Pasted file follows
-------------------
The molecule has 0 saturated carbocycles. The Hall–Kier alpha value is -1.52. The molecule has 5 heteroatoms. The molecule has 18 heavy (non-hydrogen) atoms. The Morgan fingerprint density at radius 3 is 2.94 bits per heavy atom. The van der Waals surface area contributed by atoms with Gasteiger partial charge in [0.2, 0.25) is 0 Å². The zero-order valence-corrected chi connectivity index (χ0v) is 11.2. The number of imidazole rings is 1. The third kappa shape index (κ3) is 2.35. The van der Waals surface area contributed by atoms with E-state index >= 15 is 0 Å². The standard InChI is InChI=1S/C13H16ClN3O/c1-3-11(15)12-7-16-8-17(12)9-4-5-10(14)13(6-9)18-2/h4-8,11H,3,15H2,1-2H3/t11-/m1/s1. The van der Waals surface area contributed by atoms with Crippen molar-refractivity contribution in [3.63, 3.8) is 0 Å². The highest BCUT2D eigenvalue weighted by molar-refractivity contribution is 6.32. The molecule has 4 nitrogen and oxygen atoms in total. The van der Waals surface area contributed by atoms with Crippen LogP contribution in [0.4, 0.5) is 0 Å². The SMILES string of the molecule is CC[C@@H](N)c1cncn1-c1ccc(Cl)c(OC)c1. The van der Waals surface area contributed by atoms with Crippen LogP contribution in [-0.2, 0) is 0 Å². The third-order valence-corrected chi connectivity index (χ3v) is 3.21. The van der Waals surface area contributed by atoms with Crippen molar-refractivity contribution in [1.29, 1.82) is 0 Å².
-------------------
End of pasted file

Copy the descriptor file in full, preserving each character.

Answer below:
The molecule has 0 saturated carbocycles. The Hall–Kier alpha value is -1.52. The molecule has 5 heteroatoms. The molecule has 18 heavy (non-hydrogen) atoms. The Morgan fingerprint density at radius 3 is 2.94 bits per heavy atom. The van der Waals surface area contributed by atoms with Gasteiger partial charge in [0.2, 0.25) is 0 Å². The zero-order valence-corrected chi connectivity index (χ0v) is 11.2. The number of imidazole rings is 1. The third kappa shape index (κ3) is 2.35. The van der Waals surface area contributed by atoms with E-state index >= 15 is 0 Å². The standard InChI is InChI=1S/C13H16ClN3O/c1-3-11(15)12-7-16-8-17(12)9-4-5-10(14)13(6-9)18-2/h4-8,11H,3,15H2,1-2H3/t11-/m1/s1. The van der Waals surface area contributed by atoms with Crippen molar-refractivity contribution in [3.63, 3.8) is 0 Å². The highest BCUT2D eigenvalue weighted by molar-refractivity contribution is 6.32. The molecule has 4 nitrogen and oxygen atoms in total. The van der Waals surface area contributed by atoms with Crippen LogP contribution in [0.4, 0.5) is 0 Å². The SMILES string of the molecule is CC[C@@H](N)c1cncn1-c1ccc(Cl)c(OC)c1. The van der Waals surface area contributed by atoms with Crippen LogP contribution in [-0.2, 0) is 0 Å². The third-order valence-corrected chi connectivity index (χ3v) is 3.21. The van der Waals surface area contributed by atoms with Crippen molar-refractivity contribution in [1.29, 1.82) is 0 Å².